* Total tropical Storms, hurricanes and major Hurricanes. Average is the tropical storm risk (TSR) long term norm 1950 to 2018 (Source: National Hurricane Center).
Pre- and early-season forecasts predicted a near to slightly above average Atlantic Hurricane season. While 2018 was to be an El Niño year – one in which warming of surface waters in the eastern tropical Pacific Ocean occurs – but water temperatures remained closer to normal than expected, with only a slight trend towards warming. Therefore, later seasonal forecasts underestimated Atlantic hurricane activity. These downward adjustments were primarily due to anomalous tropical Atlantic sea surface temperature (SST) cooling. Despite a relatively cold tropical Atlantic, early September 2018 was extremely active and was the primary driver of the slightly above average season that occurred. In addition, six of the fifteen named storms that formed in 2018 were initially classified as subtropical, which usually do not respond to large-scale tropical climate drivers in the same way as tropical cyclones that form in the tropics [9].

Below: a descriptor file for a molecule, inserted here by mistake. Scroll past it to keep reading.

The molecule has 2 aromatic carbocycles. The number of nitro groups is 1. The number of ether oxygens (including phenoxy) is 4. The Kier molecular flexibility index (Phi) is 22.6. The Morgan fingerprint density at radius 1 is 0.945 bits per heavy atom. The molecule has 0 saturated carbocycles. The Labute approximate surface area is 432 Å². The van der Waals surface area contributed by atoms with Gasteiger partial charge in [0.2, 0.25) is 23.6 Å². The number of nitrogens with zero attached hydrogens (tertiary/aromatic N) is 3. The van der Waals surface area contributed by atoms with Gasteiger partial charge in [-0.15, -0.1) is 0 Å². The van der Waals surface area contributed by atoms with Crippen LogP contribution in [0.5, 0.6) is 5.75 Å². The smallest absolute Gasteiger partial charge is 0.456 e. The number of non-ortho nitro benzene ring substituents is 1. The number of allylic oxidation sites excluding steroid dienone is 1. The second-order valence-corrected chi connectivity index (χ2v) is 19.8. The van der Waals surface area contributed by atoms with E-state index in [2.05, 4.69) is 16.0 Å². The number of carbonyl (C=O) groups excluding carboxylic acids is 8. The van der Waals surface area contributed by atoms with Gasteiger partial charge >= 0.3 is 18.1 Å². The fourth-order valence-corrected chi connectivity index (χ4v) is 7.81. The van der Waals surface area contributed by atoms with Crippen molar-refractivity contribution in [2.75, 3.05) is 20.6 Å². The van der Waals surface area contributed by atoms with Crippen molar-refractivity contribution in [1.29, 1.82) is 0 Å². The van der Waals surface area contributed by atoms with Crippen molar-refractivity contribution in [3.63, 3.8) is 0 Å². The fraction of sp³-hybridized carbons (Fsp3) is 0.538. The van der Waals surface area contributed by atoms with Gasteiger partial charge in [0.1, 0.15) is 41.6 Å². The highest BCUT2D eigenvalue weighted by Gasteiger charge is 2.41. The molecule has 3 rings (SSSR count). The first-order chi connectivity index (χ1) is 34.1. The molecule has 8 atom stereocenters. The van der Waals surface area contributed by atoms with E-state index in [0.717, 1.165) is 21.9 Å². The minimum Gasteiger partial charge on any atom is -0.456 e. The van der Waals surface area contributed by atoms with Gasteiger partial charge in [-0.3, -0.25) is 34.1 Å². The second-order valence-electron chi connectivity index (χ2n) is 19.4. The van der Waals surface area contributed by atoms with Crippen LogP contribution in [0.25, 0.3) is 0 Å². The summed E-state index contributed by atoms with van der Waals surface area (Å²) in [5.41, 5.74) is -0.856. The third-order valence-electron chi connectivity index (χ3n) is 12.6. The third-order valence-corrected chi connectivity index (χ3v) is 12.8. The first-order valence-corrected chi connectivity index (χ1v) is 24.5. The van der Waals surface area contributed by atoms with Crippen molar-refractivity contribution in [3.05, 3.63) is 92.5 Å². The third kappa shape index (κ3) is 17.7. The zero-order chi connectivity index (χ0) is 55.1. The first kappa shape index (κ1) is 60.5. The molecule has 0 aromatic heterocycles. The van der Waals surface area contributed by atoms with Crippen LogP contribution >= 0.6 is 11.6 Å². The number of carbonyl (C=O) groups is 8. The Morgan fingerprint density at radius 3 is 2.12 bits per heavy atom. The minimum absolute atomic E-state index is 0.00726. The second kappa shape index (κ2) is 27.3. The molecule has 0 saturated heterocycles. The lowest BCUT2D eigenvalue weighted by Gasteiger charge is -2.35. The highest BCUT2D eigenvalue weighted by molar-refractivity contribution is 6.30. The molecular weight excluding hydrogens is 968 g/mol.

Hurricane Florence made landfall as a Category 1 hurricane in southeastern North Carolina on September 14, but, like Harvey in 2017, it slowed down considerably, bringing record flooding to portions of North and South Carolina.